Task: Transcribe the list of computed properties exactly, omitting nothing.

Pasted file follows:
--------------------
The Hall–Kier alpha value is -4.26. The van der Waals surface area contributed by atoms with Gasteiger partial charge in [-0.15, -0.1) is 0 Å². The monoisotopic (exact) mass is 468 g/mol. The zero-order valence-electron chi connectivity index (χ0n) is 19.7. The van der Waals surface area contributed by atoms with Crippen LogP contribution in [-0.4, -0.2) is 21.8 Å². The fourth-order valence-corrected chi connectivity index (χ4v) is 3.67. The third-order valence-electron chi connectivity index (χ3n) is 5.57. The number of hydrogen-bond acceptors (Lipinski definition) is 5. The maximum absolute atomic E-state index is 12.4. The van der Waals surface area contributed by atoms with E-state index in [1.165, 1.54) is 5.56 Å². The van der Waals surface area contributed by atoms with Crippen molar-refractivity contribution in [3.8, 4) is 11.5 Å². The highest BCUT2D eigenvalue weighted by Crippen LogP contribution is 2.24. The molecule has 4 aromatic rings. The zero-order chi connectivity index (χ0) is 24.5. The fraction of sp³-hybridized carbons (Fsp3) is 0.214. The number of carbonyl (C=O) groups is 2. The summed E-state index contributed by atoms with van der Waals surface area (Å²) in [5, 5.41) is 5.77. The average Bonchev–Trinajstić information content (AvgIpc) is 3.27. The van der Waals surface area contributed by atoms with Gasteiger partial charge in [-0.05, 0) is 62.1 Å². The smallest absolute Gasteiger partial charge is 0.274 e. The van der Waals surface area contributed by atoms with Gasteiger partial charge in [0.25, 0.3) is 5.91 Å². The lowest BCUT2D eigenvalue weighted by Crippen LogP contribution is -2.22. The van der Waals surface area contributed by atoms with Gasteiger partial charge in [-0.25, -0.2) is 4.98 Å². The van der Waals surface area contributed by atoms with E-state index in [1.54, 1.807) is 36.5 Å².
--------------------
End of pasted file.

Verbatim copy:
The Hall–Kier alpha value is -4.26. The van der Waals surface area contributed by atoms with Gasteiger partial charge in [-0.15, -0.1) is 0 Å². The monoisotopic (exact) mass is 468 g/mol. The zero-order valence-electron chi connectivity index (χ0n) is 19.7. The van der Waals surface area contributed by atoms with Crippen LogP contribution in [-0.4, -0.2) is 21.8 Å². The fourth-order valence-corrected chi connectivity index (χ4v) is 3.67. The third-order valence-electron chi connectivity index (χ3n) is 5.57. The number of hydrogen-bond acceptors (Lipinski definition) is 5. The maximum absolute atomic E-state index is 12.4. The van der Waals surface area contributed by atoms with E-state index in [1.165, 1.54) is 5.56 Å². The van der Waals surface area contributed by atoms with Crippen molar-refractivity contribution in [3.8, 4) is 11.5 Å². The highest BCUT2D eigenvalue weighted by Crippen LogP contribution is 2.24. The molecule has 4 aromatic rings. The zero-order chi connectivity index (χ0) is 24.5. The fraction of sp³-hybridized carbons (Fsp3) is 0.214. The number of carbonyl (C=O) groups is 2. The summed E-state index contributed by atoms with van der Waals surface area (Å²) in [5, 5.41) is 5.77. The average Bonchev–Trinajstić information content (AvgIpc) is 3.27. The van der Waals surface area contributed by atoms with Gasteiger partial charge in [-0.05, 0) is 62.1 Å². The smallest absolute Gasteiger partial charge is 0.274 e. The van der Waals surface area contributed by atoms with Gasteiger partial charge in [0.25, 0.3) is 5.91 Å². The lowest BCUT2D eigenvalue weighted by Crippen LogP contribution is -2.22. The van der Waals surface area contributed by atoms with Gasteiger partial charge in [-0.25, -0.2) is 4.98 Å². The van der Waals surface area contributed by atoms with E-state index in [1.54, 1.807) is 36.5 Å².